Volume 1, Issue 1 (2013)

Papers published:

doi: 10.12924/si2013.01010001 | Volume 1 (2013) | Issue 1
Ulf Riber Hedetoft
Faculty of Humanities, University of Copenhagen, Denmark
Publication Date: 26 February 2013
Abstract: Social inclusion is a concept that we all applaud. Normatively we tend to agree that it is a goal societies should pursue—and it is indeed a social and cultural value that most, if not quite all, societies profess to be based on. Social inclusiveness, cultural cohesion, communal values, a shared identity, mutual recognition, respectful dialogue, peaceful interaction, policies of integration: these are positively charged notions, aims indeed worth subscribing to.

doi: 10.12924/si2013.01010003 | Volume 1 (2013) | Issue 1
Publication Date: 9 April 2013
Abstract: Despite advances in knowledge and understanding about the impacts of domestic violence on women's lives, global research on violence against women shows there is a need for research that not only places women centre stage in research praxis, but also that involves them more collaboratively in genuine dialogue about their experiences, including their agentic stances. This is especially the case for marginalised and socially excluded women victims of domestic violence, such as those who are not known or do not present to services and who survive abusive relationships alone or with little outside support. Evidence from two studies reported here—secondary analysis of women with severe and enduring mental health problems and a collaborative narrative project with unsupported women victims of domestic violence—suggest that women's capacity for agency are compromised by a number of critical factors, and that these are also reflected in the tensions between micro–macro analyses and understanding of the impact of domestic violence on women. This article considers the barriers to women's agency from the women's perspective and in the context of broader, systemic dynamics, including the denial or obscuring of abuse by governments and states and the consequences of stringent fiscal retrenchment that put women at increased risk of domestic violence.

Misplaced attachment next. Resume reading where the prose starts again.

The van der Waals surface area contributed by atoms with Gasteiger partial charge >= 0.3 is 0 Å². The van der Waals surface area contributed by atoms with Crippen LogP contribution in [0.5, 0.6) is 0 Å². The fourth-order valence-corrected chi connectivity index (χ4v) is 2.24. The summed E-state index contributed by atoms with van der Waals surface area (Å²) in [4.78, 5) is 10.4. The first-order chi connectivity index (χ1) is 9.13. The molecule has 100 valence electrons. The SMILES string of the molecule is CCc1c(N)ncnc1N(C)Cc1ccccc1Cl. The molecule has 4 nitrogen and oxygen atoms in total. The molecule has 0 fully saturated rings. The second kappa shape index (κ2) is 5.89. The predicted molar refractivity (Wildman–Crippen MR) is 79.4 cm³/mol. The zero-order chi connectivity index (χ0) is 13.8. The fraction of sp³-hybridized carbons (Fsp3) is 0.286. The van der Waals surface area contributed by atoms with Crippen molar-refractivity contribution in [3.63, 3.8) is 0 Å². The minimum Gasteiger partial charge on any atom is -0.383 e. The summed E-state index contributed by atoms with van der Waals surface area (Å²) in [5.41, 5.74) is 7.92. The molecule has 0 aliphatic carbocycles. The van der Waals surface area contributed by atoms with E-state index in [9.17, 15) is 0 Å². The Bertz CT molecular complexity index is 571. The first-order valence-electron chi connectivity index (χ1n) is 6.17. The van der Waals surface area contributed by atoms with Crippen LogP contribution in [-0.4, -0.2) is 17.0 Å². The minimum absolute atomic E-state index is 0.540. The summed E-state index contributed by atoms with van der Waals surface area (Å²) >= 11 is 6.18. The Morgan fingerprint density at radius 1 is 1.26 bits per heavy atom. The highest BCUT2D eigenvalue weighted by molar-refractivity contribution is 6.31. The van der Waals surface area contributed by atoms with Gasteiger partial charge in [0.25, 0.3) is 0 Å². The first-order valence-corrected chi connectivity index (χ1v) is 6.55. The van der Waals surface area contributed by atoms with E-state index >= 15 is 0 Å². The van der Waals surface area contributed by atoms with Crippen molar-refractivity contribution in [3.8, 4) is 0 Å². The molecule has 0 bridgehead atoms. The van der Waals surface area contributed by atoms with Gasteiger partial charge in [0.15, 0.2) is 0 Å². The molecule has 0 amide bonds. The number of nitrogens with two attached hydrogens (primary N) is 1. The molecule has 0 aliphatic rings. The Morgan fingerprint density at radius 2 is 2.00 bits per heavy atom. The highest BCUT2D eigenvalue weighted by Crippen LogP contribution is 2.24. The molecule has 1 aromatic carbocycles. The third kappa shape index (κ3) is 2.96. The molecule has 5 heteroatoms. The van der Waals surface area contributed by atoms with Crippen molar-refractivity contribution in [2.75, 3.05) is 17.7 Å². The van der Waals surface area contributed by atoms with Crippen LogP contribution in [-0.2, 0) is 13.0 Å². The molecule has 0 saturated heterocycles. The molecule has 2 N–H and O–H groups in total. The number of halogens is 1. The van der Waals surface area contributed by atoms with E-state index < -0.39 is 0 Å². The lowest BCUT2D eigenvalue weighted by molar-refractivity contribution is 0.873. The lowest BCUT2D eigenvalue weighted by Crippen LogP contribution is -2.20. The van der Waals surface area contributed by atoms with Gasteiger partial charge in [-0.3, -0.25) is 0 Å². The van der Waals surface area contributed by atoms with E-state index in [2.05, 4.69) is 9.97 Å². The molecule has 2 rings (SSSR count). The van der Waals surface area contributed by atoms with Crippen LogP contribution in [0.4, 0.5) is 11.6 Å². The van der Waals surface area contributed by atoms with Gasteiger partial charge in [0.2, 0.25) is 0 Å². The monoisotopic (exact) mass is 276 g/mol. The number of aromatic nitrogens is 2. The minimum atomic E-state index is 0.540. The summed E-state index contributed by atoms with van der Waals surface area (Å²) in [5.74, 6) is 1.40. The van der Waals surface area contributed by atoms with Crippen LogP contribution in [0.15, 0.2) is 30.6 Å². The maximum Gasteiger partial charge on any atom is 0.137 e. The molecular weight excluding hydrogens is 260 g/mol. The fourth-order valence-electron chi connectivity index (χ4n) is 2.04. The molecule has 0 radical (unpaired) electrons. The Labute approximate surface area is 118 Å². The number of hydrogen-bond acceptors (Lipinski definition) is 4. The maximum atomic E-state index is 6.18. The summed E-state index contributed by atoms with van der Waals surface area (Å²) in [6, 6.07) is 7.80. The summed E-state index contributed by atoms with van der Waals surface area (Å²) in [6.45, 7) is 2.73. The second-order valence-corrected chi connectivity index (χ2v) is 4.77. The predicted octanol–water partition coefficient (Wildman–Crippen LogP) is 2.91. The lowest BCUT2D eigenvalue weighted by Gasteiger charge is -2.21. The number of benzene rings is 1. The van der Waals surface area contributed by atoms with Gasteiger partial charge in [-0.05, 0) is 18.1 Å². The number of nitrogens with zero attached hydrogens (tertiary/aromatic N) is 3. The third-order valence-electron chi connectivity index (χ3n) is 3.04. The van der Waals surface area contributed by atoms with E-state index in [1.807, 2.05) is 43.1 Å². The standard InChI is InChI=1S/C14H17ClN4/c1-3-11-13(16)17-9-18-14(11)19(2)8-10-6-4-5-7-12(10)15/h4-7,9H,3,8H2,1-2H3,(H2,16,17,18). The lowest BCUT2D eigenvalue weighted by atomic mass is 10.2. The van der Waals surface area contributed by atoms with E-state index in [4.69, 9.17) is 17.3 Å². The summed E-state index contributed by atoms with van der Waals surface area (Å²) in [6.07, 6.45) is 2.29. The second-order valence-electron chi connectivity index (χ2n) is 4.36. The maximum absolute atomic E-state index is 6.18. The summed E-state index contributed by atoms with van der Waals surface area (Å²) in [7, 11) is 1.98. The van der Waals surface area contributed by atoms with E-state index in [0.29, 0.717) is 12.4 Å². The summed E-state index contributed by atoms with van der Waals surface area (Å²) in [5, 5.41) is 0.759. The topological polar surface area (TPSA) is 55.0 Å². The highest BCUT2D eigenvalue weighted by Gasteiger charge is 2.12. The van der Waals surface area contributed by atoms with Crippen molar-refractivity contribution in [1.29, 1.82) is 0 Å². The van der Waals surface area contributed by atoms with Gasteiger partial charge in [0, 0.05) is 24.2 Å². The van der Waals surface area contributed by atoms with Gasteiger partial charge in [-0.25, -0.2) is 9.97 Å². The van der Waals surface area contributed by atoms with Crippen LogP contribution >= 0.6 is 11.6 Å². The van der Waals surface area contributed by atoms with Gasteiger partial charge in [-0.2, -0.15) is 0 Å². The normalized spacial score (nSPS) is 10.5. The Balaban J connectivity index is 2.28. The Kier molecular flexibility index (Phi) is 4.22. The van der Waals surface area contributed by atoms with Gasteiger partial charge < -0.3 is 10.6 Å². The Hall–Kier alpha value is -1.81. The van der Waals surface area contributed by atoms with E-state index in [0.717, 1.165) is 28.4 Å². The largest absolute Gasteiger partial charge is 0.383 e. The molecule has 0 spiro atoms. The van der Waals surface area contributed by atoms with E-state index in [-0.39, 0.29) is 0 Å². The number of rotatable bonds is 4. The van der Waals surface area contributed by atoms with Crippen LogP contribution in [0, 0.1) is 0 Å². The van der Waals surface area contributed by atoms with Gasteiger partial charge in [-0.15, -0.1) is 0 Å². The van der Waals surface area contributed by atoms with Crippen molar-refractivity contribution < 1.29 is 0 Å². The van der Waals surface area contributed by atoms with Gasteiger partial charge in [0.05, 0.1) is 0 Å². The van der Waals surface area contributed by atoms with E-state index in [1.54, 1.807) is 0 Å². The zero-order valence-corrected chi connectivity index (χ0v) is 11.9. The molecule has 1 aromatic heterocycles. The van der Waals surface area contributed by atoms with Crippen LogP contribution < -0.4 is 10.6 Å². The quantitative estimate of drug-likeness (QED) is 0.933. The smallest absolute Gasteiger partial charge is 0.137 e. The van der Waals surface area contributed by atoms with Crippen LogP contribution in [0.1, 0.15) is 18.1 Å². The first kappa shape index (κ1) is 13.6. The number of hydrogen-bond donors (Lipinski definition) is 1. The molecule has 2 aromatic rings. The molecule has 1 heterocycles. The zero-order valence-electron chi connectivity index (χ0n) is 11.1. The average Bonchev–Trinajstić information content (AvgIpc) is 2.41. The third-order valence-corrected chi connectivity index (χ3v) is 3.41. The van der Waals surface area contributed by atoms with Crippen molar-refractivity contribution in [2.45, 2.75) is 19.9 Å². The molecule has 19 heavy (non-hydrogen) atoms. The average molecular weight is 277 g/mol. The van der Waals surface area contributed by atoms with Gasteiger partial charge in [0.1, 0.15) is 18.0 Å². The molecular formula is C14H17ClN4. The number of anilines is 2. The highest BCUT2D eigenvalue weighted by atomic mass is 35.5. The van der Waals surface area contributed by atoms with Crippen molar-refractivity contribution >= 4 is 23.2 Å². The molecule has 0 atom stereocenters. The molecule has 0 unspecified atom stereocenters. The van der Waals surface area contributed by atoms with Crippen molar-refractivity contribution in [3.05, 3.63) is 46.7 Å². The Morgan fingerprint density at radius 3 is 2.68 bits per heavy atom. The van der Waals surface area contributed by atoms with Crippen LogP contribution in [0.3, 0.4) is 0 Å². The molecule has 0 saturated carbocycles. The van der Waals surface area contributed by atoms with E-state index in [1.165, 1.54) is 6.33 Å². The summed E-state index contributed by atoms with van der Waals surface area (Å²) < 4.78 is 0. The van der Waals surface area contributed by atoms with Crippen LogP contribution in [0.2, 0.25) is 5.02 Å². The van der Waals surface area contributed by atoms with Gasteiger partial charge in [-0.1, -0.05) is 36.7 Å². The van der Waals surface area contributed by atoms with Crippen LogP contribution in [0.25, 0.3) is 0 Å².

doi: 10.12924/si2013.01010013 | Volume 1 (2013) | Issue 1
Ian Law 1, * , Jenny Simms 2 and Ala Sirriyeh 3
1 School of Sociology and Social Policy, University of Leeds, UK
2 Jenny Simms is an Independent Researcher.
3 School of Social and International Studies, University of Bradford, UK
* Corresponding author
Publication Date: 22 April 2013
Abstract: Despite increasing understanding, evidence and official commitment to challenge these patterns, racist hostility and violence continue to have an enduring presence in urban and rural life in the UK. This indicates the paradoxical nature of this racial crisis and challenges for antiracism as a political project. This paper charts how these issues play out at the local level through an examination of a five year process from problem identification through to research, response, action and aftermath from 2006 to 2012 in the city of Leeds, UK, with a focus on two predominantly white working class social housing estates in the city. We explore how embedded tensions and antagonisms can begin to be challenged, while examining how the contemporary climate of austerity and cuts in services, together with prevailing post-racial thinking, make the likelihood of such concerted action in the UK increasingly remote.

doi: 10.12924/si2013.01010021 | Volume 1 (2013) | Issue 1
Terry Wotherspoon 1, * and John Hansen 1
1 Department of Sociology, University of Saskatchewan, Canada
* Corresponding author
Publication Date: 18 July 2013